With the advent of mechanical technology in the early 1900s, commercial fishing and canning production was streamlined. Although an expensive initial investment, canneries found faster and more economical ways of operating from the traditional hand-packing process via production lines. The larger operations such as BC Packers and CanFisCo (Canadian Fish Company) continued to thrive, while smaller facilities that couldn’t afford new technology were unable to compete and were forced to close.

Department of Fisheries and Oceans (DFO) took note of the importance of the fisheries protection in a 1902 annual report, when an investigation was underway to determine the sustainability of the industry. Looking back, one might expect that such an investigation would consider the sustainability of the species population in order to continue the fishery for generations to come.

However, discussions revolved around prioritizing more economical ways of sustaining the industry by keeping up with neighbouring US market competition. Seine net fisherman voiced their suggestions to see more nets in new regions, to both “cut off the schools of fish before entering US waterways” and “catch them earlier to lengthen the BC fishery season,” according to the DFO report. It wasn’t until years later that DFO began research into the lifecycle and potential threats to Pacific salmon.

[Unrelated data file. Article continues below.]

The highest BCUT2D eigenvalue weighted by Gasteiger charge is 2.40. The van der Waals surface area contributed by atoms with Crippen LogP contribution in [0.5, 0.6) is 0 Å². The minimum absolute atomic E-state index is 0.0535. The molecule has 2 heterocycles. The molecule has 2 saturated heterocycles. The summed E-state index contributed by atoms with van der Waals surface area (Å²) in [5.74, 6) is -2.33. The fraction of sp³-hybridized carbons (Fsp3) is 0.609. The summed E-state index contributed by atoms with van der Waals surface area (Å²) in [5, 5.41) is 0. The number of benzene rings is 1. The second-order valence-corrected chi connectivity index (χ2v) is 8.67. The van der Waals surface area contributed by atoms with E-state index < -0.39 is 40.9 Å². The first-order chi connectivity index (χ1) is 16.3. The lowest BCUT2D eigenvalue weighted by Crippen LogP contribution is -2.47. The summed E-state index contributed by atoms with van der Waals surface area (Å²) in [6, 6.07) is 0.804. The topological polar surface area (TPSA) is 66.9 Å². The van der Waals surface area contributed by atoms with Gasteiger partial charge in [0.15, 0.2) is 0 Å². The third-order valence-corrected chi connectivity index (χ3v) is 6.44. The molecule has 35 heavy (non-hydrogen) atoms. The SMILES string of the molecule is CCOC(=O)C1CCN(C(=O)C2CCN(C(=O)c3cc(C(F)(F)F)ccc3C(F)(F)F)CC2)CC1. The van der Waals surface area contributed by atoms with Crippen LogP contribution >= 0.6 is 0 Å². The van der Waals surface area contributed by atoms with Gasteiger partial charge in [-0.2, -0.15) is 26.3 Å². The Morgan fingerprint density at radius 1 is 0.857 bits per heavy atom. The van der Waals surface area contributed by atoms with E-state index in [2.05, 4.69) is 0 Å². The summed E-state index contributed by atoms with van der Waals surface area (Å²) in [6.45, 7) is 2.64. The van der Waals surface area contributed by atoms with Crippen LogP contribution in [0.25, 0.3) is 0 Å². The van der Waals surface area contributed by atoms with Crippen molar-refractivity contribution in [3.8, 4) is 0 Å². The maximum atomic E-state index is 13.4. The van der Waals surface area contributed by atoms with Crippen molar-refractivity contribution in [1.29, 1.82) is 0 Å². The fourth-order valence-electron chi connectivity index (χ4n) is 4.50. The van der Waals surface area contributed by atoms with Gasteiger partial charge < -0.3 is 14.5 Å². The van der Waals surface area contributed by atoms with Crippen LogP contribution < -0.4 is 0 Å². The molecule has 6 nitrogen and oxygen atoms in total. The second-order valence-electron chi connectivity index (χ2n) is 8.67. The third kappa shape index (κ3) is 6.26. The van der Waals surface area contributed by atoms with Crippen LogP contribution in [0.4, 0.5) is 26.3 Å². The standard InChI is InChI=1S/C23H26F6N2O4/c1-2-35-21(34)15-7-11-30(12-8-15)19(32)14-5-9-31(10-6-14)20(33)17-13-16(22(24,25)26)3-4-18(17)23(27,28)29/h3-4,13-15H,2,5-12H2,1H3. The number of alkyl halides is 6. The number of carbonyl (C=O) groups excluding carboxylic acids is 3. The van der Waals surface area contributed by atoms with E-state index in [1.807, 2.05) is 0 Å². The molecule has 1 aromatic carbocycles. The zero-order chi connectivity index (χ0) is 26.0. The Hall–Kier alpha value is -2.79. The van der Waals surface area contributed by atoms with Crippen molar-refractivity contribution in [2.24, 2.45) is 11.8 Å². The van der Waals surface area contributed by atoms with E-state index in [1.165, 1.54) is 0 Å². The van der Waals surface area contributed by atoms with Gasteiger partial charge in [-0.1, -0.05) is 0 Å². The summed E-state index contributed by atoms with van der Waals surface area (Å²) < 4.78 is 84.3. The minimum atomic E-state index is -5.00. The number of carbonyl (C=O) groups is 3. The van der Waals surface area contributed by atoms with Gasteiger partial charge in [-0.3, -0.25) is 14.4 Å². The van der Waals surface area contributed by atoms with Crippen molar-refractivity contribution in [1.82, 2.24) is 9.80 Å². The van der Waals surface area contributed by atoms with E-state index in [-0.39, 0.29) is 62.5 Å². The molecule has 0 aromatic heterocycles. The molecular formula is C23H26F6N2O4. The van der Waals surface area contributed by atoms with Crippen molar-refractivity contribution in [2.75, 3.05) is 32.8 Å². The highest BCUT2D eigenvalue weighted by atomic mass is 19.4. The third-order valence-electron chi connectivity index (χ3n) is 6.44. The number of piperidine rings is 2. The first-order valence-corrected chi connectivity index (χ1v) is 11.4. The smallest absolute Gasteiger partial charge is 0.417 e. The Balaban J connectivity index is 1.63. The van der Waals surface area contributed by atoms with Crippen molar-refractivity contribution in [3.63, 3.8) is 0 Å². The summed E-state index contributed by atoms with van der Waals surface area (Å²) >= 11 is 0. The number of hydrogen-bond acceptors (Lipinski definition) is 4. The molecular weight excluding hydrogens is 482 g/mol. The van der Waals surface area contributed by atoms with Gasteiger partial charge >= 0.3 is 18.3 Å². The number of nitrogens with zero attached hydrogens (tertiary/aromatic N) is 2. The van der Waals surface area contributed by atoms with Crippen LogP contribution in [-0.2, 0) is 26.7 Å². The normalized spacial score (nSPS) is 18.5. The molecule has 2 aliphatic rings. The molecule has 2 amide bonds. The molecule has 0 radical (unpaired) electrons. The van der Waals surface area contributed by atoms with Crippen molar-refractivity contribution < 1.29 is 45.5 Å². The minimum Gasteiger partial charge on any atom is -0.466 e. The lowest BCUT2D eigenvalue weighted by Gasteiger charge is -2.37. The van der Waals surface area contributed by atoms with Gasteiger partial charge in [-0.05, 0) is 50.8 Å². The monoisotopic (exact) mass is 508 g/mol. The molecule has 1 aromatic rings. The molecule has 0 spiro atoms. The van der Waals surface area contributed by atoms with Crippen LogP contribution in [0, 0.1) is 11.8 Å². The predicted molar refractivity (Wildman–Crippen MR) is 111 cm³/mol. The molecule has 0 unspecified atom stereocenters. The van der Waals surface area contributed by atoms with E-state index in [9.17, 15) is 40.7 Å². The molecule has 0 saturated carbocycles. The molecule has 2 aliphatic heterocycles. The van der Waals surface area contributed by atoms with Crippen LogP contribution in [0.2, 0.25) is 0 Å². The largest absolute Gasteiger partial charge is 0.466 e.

Based on decreasing salmon stock returns, the Federal Government began restricting allocations and introducing new licensing regulations. Once again, smaller canneries couldn’t compete with larger corporations that were amalgamating up and down the coast, and more canneries closed their doors. Workers and their families moved on to other operational canneries and entire towns were left abandoned. Some sites would resume as a packing facility, fuel dock, or grocery store, while others were completely deserted overnight.